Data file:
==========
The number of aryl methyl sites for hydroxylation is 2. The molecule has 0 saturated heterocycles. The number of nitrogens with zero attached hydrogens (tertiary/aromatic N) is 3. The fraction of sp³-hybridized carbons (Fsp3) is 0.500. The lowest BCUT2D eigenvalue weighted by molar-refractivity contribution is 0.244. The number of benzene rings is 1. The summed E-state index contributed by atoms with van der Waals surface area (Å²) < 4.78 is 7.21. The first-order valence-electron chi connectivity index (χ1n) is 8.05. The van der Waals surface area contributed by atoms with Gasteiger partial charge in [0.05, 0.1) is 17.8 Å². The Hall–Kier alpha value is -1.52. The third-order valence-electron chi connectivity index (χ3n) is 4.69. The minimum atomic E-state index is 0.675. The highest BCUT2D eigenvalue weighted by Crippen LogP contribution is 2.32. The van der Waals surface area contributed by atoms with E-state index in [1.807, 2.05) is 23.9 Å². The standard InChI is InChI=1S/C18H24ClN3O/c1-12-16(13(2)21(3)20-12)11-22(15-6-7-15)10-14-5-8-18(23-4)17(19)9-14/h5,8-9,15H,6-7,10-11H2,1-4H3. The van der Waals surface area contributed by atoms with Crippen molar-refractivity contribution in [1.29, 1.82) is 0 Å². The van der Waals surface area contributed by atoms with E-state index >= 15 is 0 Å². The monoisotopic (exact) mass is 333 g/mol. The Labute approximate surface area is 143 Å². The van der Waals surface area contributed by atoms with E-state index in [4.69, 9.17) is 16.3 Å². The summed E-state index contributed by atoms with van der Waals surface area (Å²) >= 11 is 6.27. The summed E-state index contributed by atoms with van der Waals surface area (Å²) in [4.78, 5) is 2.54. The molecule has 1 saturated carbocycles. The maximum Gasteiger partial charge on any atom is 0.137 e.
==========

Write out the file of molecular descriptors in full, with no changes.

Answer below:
The number of aryl methyl sites for hydroxylation is 2. The molecule has 0 saturated heterocycles. The number of nitrogens with zero attached hydrogens (tertiary/aromatic N) is 3. The fraction of sp³-hybridized carbons (Fsp3) is 0.500. The lowest BCUT2D eigenvalue weighted by molar-refractivity contribution is 0.244. The number of benzene rings is 1. The summed E-state index contributed by atoms with van der Waals surface area (Å²) < 4.78 is 7.21. The first-order valence-electron chi connectivity index (χ1n) is 8.05. The van der Waals surface area contributed by atoms with Gasteiger partial charge in [0.05, 0.1) is 17.8 Å². The Hall–Kier alpha value is -1.52. The third-order valence-electron chi connectivity index (χ3n) is 4.69. The minimum atomic E-state index is 0.675. The highest BCUT2D eigenvalue weighted by Crippen LogP contribution is 2.32. The van der Waals surface area contributed by atoms with E-state index in [1.807, 2.05) is 23.9 Å². The standard InChI is InChI=1S/C18H24ClN3O/c1-12-16(13(2)21(3)20-12)11-22(15-6-7-15)10-14-5-8-18(23-4)17(19)9-14/h5,8-9,15H,6-7,10-11H2,1-4H3. The van der Waals surface area contributed by atoms with Crippen molar-refractivity contribution in [1.29, 1.82) is 0 Å². The van der Waals surface area contributed by atoms with E-state index >= 15 is 0 Å². The monoisotopic (exact) mass is 333 g/mol. The Labute approximate surface area is 143 Å². The van der Waals surface area contributed by atoms with E-state index in [4.69, 9.17) is 16.3 Å². The summed E-state index contributed by atoms with van der Waals surface area (Å²) >= 11 is 6.27. The summed E-state index contributed by atoms with van der Waals surface area (Å²) in [4.78, 5) is 2.54. The molecule has 1 saturated carbocycles. The maximum Gasteiger partial charge on any atom is 0.137 e.